In the absence of randomized studies with an identical comparator, the ITC methodological guidelines allows for the use of the MAIC as a reasonable method for comparing nonrandomized, unanchored trials with adjustments made for patient characteristics at baseline, thereby minimizing the bias of comparing effects from trials with different baseline.15 By comparing studies with similar outcome definitions (excluding those from the observation period), we minimized study design. Finally, by performing sensitivity analyses around different pooled treatment regimens and other ITC approach (STC), we confirmed the results as they were in line with those obtained in the main analysis.
The use of MAIC or STC instead of naive (nonadjusted) comparison carries some limitations as it reduces bias only if all key treatment modifiers and prognostic factors are included for an adjustment. In our case, a clinically important factor of the prior number of target joints bleeds21,22 was not considered as this parameter was not reported in the PATHFINDER 2 study. It is also possible that there are other unknown effect modifiers that were not considered in the analysis. It is notable that MAIC adjusts for differences in patient characteristics only, but not for any difference in the study design or outcome definitions. Furthermore, the main phase of the PATHFINDER 2 study was twice as long as in the PROTECT VIII study, which could have additional implications. First, it could affect the comparison of proportions of patients with zero bleeds and result in a bias in favor of BAY 94-9027, because the longer patients are followed, the more likely they are to experience at least one bleed. This efficacy outcome was considered as secondary endpoint of interest. And second, it may also affect the comparison of ABR as the frequency of bleeding tends to decrease over time in patients treated on prophylaxis.23 The same trend was observed in PROTECT-VIII extension study. Mean ABR (based on negative binomial model) observed at the end of main phase of PROTECT VIII was 4.07,9 while the one observed in extension study (5 years of follow-up) was 3.49.11 Therefore, the ABR comparison may be biased against BAY 94-9027. Finally, considered study periods were short, and the study with longer data would provide more robust evidence to changes in ABR.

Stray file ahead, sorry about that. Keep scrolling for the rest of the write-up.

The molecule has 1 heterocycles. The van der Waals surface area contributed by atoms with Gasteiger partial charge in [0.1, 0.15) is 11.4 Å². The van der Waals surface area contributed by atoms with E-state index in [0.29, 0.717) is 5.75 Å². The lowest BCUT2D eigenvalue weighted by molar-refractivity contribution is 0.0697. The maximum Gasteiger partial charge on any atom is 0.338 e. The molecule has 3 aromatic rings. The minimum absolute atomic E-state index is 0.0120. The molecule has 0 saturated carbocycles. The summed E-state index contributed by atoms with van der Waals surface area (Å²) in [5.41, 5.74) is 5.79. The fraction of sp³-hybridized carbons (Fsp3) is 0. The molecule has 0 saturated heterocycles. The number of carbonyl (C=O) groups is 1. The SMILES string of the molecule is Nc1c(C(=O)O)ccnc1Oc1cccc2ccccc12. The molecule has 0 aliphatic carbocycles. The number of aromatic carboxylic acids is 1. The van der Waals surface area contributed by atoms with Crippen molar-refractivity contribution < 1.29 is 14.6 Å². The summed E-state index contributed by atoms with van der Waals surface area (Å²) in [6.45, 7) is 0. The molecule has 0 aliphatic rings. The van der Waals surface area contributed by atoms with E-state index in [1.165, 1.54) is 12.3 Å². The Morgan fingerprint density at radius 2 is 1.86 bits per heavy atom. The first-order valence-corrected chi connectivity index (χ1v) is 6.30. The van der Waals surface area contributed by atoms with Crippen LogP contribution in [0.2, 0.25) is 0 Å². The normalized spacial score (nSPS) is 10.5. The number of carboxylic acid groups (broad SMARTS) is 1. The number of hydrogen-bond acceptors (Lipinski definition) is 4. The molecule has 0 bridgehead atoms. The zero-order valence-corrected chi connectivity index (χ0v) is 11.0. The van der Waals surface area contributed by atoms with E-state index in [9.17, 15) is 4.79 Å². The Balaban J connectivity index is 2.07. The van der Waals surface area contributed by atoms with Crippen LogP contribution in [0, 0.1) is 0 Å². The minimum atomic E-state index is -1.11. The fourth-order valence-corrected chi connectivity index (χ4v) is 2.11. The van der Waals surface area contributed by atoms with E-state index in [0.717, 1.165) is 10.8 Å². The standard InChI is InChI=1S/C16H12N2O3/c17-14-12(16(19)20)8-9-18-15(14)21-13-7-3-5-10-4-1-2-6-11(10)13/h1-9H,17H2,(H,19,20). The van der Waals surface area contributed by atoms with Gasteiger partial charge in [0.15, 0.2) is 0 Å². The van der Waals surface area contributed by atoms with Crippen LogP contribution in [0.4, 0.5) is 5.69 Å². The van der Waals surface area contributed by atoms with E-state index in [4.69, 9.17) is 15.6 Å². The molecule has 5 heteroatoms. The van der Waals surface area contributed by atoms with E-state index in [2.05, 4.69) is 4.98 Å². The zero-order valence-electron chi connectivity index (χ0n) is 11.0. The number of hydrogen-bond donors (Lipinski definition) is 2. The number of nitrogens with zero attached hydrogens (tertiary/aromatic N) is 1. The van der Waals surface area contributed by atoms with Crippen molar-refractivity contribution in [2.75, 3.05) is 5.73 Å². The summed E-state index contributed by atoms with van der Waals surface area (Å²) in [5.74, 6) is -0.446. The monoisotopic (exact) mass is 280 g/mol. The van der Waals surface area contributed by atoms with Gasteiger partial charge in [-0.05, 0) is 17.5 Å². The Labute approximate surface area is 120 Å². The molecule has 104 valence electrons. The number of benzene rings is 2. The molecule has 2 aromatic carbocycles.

Prophylactic treatment with BAY 94-9027 shows similar efficacy in terms of ABR and percentage of patients with zero bleeds and is consistent with a 26.7% lower annual factor consumption, suggesting potential cost savings with its use.
ABR, annualized bleeding rate; CI, confidence interval; EHL, extended half-life; Fc, fragment crystallizable; FVIII, factor VIII; HA, hemophilia A; Ig, immunoglobulin; IRR, incidence rate ratio; ITC, indirect treatment comparison; IU, International units; OR, odds ratio; SD, standard deviation; STC, simulated treatment comparison.
Ethics Approval and Informed Consent